Study: Cameras move crime down the block

Evanston has bought new crime control cameras recently, but a new study is raising questions about the effectiveness of such devices.

The study from the University of California at Berkeley says the cameras have no effect on the frequency of most types of crime -- although they do tend to move homicides and nonviolent thefts down the block.

Despite the study, reported in the San Francisco Chronicle, that city's mayor says he still wants more cameras because they make residents feel safer.

But other city officials are holding off on adding 25 more cameras to the 68 the city already has installed until a final, more detailed report from the study is released.

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Comments

Interesting: are the results here what we're looking for?

The article specifically mentions that criminals are not caught by use of the San Fransisco cameras, but I'd like to see the data for Evanston: remember that our Laundry Room burglar was caught through use of a camera, and I believe the cameras have had a major impact on several shootings on Howard Street. However, one issue that has seen a marked decrease since the camera was installed at the corner of Brummel and Custer: youth brawls and violence, which aren't mentioned in the above study. While, of course, we want all crimes to disappear, I doubt anyone expects the cameras to replace police work. However, the violent behavior in Brummel Park has a negative impact on both the neighborhood and the amount of tax dollars wasted in police intervention; if the cameras do decrease that, then they're saving us money.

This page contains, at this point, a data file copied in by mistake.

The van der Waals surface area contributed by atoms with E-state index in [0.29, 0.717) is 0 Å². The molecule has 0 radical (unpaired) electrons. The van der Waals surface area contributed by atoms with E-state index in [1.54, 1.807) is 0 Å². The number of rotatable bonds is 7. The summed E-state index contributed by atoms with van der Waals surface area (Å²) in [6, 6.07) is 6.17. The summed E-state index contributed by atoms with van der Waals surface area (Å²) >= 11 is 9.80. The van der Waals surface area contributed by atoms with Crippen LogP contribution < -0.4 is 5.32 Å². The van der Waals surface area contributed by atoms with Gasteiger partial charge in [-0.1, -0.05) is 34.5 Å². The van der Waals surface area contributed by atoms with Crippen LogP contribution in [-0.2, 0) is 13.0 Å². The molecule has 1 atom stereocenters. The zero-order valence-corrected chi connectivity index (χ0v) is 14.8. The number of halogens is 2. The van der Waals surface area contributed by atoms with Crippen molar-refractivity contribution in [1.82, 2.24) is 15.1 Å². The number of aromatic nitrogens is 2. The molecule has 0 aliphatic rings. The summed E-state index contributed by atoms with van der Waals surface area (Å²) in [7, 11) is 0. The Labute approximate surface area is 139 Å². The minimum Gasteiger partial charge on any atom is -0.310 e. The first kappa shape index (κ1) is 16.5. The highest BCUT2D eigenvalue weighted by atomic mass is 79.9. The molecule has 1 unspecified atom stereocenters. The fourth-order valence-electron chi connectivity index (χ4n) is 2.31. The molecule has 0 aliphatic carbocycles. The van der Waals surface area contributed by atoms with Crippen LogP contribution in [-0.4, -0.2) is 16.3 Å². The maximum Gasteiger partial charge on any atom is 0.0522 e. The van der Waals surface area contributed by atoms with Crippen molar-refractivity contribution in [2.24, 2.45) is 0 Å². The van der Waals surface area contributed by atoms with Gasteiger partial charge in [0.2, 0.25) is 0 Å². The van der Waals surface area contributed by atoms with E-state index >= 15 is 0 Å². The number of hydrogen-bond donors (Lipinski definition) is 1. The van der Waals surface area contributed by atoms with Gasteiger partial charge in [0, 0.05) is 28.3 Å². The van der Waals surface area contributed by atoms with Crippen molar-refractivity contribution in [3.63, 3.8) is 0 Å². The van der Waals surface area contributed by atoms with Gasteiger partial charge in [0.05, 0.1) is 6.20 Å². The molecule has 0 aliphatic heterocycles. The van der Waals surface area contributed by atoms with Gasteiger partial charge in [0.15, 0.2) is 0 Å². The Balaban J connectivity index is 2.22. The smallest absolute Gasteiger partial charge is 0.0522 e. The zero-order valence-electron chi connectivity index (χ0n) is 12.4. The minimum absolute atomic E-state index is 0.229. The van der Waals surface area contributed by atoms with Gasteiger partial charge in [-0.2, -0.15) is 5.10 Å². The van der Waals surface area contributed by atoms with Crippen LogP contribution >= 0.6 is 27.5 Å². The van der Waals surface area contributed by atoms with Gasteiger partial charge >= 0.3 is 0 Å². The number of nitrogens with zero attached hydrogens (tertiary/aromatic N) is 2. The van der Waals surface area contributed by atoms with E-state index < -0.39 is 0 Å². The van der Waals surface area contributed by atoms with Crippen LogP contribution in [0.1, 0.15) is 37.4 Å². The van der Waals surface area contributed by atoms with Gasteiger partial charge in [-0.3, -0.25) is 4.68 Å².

I wish the article had discussed the difference in impact of a visible camera vs a hidden monitor: although City cameras are marked and visible, security cameras for most businesses and private property (which are also used by police to solve cases) are not.

http://www.geocities.com/michelehaysdobson/
www.brummelparkneighbors.com